Glen Barkman: Tom, they look identical to pianos I used to sell. Are they using similar cabinet designs?
Tom Dorn: These furniture models (B342 & B442) are updated versions of the old Acrosonic pianos and have identical cabinets. The Hamilton studio piano (B243) is the latest version of our institutional vertical, and the model B252 is the updated version of the Concert Vertical (Model 6000). The new Baldwin Professional Series Grands have cabinets that were modeled after the most recent version of Baldwin Artist Grands (M1, R1, L1) that received that cosmetic makeover in the year 2000.
GB: What are some of the features that are unique to Baldwin that are implemented into current designs?
TD: The new BP (Baldwin Professional) Series Grands are done with the same “level” of materials that we traditionally used in Baldwin Artist Grands. The grands feature all-maple inner and outer rims, wet sand cast plates as well as solid Sitka spruce soundboards, Abel hammers, duplex scaling, and real ebony sharp keys. Baldwin verticals have a strong 5 post backframe, wet-sand cast plates, complete with Baldwin full blow action, and are now using Accu-just hitchpins ~ a way to accurately apply downbearing to the bridge from the string hitch. All Baldwin verticals are equipped with a functional middle pedal that is a bass sustain.
GB: What are some new upgrades that the old Baldwins didn’t have?
TD: Baldwin Verticals now have added the felt-strip mute rail or quiet play feature on a small lever on the lower part of the cabinet. This allows us to offer that capability without sacrificing the middle pedal.
The BP178, BP190, and the coming BP211 Grand models all feature the new slow close Magic Lid. This is a hydraulic system that allows you to lift the heavy grand lid with 2 fingers and makes opening and closing the lid on these pianos much easier and safer.
GB: Are there some features like hammers or strings that are the same brand 20 years ago that are still used on today’s pianos?
TD: We still use all maple parts in our actions, and the last change in the vertical action design came in 2002 when we altered the balance rail for faster repetition. We may have different suppliers for some parts, but they are all built to Baldwin specifications.
GB: What prompted the change to build pianos in China?
TD: The global piano market has changed dramatically. The Chinese domestic piano market is approximately 350,000 pianos annually – which accounts for 80% of the world’s new piano market. The USA only sells about 35,000 pianos per year. China simply is where the market is. When I started in the piano business back (way back) in the 1970s, there were many US manufacturers because the US market was selling upwards of 200,000 pianos annually. It made sense to make pianos here because it was the largest market.
GB: What are some of the new models released now? I remember the Artist series grands were M, R, L, SF and SD. That line has been expanded slightly to meet the needs of today’s consumers. What are the sizes of grands now? And uprights? What are the latest models?
TD: There was a 5’2” Artist Grand, the Model M (probably my personal favorite, one of the best small grands ever built). The new grand models are the Baldwin Professional Series (BP) and have a number designation that indicates the size in centimeters. They are BP148 (4’10”), BP152 (5’), BP165 (5’5”), BP178 (5’10”), BP190 (6’3”), and coming soon the BP211 (6’11”). I would suggest that someone who liked the M should try the BP165, the R the BP178, the L the BP190, and the SF10 the BP211.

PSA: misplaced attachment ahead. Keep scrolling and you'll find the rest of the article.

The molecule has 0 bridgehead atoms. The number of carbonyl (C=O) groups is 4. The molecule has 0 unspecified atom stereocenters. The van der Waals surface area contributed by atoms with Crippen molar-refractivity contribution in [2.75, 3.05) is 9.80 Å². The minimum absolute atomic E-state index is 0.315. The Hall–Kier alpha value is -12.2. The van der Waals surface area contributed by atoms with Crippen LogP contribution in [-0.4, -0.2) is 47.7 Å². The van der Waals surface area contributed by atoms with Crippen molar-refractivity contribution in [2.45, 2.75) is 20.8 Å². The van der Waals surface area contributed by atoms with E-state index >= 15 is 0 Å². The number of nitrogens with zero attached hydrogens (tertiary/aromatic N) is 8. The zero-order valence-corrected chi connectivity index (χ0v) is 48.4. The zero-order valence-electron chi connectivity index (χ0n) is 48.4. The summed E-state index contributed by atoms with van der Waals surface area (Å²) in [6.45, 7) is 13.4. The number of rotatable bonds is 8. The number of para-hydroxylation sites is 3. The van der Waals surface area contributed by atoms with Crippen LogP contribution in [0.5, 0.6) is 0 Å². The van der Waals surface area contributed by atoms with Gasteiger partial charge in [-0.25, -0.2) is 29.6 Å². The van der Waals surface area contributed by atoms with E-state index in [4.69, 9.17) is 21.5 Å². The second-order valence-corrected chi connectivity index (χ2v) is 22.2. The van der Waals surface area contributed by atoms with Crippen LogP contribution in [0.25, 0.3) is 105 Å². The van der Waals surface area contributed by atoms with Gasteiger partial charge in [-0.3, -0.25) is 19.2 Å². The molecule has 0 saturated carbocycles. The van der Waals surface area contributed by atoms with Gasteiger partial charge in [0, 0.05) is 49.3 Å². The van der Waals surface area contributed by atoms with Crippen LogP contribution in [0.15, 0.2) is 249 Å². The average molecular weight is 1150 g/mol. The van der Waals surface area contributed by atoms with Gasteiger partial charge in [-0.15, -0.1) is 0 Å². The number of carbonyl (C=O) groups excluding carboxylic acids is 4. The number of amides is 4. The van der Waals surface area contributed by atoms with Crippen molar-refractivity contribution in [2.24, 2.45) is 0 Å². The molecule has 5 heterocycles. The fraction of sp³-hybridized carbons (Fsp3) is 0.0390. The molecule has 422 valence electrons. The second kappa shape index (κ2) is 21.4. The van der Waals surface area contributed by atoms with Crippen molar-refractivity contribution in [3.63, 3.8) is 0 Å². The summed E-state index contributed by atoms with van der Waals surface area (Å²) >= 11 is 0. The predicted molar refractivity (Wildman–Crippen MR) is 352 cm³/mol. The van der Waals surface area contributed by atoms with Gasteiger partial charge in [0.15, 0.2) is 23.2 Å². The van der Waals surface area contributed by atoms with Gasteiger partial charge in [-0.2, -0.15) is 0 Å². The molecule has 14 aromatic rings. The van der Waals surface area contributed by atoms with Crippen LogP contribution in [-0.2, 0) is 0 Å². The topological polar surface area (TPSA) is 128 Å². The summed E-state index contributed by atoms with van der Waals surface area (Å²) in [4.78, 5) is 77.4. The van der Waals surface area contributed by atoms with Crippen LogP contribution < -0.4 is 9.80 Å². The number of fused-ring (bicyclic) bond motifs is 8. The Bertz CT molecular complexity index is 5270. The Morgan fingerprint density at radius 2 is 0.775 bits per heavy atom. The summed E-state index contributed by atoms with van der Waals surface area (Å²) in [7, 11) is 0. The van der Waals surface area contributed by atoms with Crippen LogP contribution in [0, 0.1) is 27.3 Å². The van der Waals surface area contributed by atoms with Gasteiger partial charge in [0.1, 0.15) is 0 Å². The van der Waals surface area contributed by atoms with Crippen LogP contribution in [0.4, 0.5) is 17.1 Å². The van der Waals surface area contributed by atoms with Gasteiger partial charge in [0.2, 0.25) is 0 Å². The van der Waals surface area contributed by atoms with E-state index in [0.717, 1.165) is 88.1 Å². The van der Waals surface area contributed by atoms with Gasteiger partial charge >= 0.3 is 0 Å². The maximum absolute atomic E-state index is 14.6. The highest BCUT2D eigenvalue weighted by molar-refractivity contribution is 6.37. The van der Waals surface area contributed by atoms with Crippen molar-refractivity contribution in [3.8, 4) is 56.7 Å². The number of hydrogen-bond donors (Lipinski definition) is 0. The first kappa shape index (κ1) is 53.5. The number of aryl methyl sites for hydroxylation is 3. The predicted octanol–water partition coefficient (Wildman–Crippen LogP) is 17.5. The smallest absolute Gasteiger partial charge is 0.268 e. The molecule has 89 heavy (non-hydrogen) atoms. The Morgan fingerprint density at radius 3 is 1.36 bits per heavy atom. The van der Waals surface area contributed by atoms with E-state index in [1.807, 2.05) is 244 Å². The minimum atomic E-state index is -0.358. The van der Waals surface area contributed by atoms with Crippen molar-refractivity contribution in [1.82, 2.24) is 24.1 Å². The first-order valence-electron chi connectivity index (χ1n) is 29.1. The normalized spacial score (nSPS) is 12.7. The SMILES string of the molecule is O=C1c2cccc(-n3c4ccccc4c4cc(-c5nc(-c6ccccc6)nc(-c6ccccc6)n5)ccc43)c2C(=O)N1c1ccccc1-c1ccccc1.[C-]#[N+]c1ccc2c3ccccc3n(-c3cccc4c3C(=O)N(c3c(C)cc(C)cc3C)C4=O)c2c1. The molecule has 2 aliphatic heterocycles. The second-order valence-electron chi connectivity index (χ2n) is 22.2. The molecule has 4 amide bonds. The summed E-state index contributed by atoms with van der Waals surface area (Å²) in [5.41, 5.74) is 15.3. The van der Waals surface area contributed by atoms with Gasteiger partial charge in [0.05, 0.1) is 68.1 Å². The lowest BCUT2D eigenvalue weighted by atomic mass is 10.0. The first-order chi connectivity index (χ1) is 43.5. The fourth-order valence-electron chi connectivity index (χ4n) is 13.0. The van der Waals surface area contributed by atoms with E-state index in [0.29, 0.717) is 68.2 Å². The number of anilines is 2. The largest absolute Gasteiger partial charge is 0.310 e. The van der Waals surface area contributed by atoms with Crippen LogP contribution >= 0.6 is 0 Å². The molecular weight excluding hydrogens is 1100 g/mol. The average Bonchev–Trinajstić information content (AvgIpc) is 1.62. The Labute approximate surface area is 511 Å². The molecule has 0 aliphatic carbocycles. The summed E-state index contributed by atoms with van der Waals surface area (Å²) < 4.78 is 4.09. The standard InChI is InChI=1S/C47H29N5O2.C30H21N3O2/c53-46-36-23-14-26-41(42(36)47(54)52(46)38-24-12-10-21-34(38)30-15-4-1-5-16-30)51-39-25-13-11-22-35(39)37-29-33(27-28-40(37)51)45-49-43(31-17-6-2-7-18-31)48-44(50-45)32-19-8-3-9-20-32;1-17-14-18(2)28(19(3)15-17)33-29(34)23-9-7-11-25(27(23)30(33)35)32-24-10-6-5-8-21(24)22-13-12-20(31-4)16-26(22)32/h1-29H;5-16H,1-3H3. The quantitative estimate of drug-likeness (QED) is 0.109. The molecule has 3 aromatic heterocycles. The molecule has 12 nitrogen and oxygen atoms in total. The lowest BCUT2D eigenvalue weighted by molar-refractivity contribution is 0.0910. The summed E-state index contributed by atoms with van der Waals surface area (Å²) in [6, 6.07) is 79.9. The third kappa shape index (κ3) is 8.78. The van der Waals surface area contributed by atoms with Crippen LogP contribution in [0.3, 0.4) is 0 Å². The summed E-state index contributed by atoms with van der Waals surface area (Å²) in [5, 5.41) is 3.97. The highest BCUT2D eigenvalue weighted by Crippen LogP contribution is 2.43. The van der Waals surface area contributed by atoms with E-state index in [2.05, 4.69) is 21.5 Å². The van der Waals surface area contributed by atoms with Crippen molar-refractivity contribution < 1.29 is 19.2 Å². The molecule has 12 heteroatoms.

For verticals we still make 2 Acrosonic 43” consoles (B442, B342). Everything else follows today’s demand for taller uprights. The new BP1 and the B243 are 47”, the BP3 is 48”, and the BP5 is 49”. The B252 is 52” as it is exactly like the model 6000 Concert Vertical.
GB: What makes the new Baldwins sound “warm”?
TD: The ‘warm’ Baldwin tone is a result of using similar materials to the ones that we always have (such as Abel hammers), and by having a product manager at the factory who has worked with Baldwin pianos for many years. Barnabas Fekete inspects each Baldwin Grand as it comes off the line and makes sure it is voiced to sound like a Baldwin.
GB: What’s the advantage of having a mega corporation like Gibson at the helm?
TD: Gibson is obviously no stranger to the music industry. Established in 1902, they have grown to become one of the largest music names globally. Purchasing Baldwin back in 2001 has given Baldwin presence and the stability of a major American corporation. One of the biggest advantages is the Gibson Entertainment Relations Division. Gibson has dozens of offices around the world that are working to promote their brand names. In the case of pianos this can be seen in terms of highly visible placements on TV Shows such as “Glee” or “Arrested Development” and movies such as “Behind the Candelabra” on HBO not long ago. Gibson also maintains the Trumann factory as a parts facility should technicians require parts for older Baldwin USA pianos.
Thanks so much Tom for taking the time to give us some insights into Baldwin then and now. Having been with the company for years, no one would better know than you how this company has transformed into the newly emerged Baldwin Piano Company we’re seeing today. For more information about Baldwin and their products, you can visit their website here: Baldwin Piano